6. Benton-Weil W, Borrelli AH, Weil LS Jr, Weil LS Sr. Percutaneous plantar fasciotomy: a minimally invasive procedure for recalcitrant plantar fasciitis [abstract]. J Foot Ankle Surg 1998 Jul-Aug;37(4):269-272.

7. Berlet GC, Anderson RB, Davis H, Kiebzak GM. A prospective trial of night splinting in the treatment of recalcitrant plantar fasciitis: the Ankle Dorsiflexion Dynasplint [abstract]. Orthopedics 2002 Nov;25(11):1273-1275.

8. Boyle RA, Slater GL. Endoscopic plantar fascia release: a case series [abstract]. Foot Ankle Int 2003 Feb;24(2):176-179.

9. Buchbinder R. Plantar fasciitis. NEJM 2004 May 20;350(21):2159-2166.

Page 6 of 9 Coverage Position Number: 0097

10. Buchbinder R, Ptaszik, Gordon J, Buchman J, Prabaharan V, Forbes A. Ultrasound-guided Extracorporeal shock wave therapy for plantar fasciitis. JAMA 2002;288(11):1364-1372.

11. Caselli MA, Clark N, Lazarus S, Velez Z, Venegas L. Evaluation of magnetic foil and PPT Insoles in the treatment of heel pain [abstract]. J Am Podiatr Med Assoc 1997 Jan;87(1):1-16.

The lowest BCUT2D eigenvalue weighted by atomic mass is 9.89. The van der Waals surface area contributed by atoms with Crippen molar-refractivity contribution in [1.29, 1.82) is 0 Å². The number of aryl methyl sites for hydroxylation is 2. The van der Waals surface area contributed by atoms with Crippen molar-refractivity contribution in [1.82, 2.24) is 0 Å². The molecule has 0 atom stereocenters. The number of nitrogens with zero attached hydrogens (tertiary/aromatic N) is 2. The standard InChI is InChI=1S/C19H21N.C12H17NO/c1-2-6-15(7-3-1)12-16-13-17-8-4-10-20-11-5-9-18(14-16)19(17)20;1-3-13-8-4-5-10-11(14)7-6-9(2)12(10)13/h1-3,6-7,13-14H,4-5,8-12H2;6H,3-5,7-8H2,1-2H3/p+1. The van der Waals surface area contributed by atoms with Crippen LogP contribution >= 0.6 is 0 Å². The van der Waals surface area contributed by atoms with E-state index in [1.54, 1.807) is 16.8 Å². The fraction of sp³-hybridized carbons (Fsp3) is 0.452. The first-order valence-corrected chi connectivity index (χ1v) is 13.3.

12. Crawford F, Snaith M. How effective is therapeutic ultrasound in the treatment of heel pain? Ann Rheum Dis 1996 Apr;55(4):265-267.

13. Crawford F, Thomson C. Interventions for treating plantar heel pain. The Cochrane Database of Systematic Reviews 2004 (1).

14. Davies MS, Weiss GA, Saxby TS. Plantar fasciitis: how successful is surgical intervention?[abstract]. Foot Ankle Int 1999;20:803-807.

15. Digiovanni BF, Nawoczenski DA, Lintal ME, Moore EA, Murray JC, Wilding GD, Baumhauer JF. Tissue-specific plantar fascia-stretching exercise enhances outcomes in patients’ with chronic heel pain: a prospective, randomized study. J Bone Joint Surg Am 2003 July;85-A(7):1270-1277.

16. Fink B, Mizel M. What’s new in foot and ankle surgery. J Bone Joint Surg Am 2001;83-A(5):791-796.

17. Gill LH, Kiebzak GM. Outcome of nonsurgical treatment for plantar fasciitis [abstract]. Foot Ankle Int 1996 Sep;17(9):527-532.

18. Gudeman SD, Eisele SA, Heidt RS Jr, Colosimo AJ, Stroupe AL. Treatment of plantar fasciitis by Iontophoresis of 0.4% dexamethasone. A randomized, double-blind, placebo-controlled study [abstract]. Am J Sports Med 1997 May-June;25(3):312-316.

19. Haake M, Buch M, Shoellner C. Extracorporeal shock wave therapy for plantar fasciitis: randomized controlled multicenter trial. BMJ.2003;327(7406):75.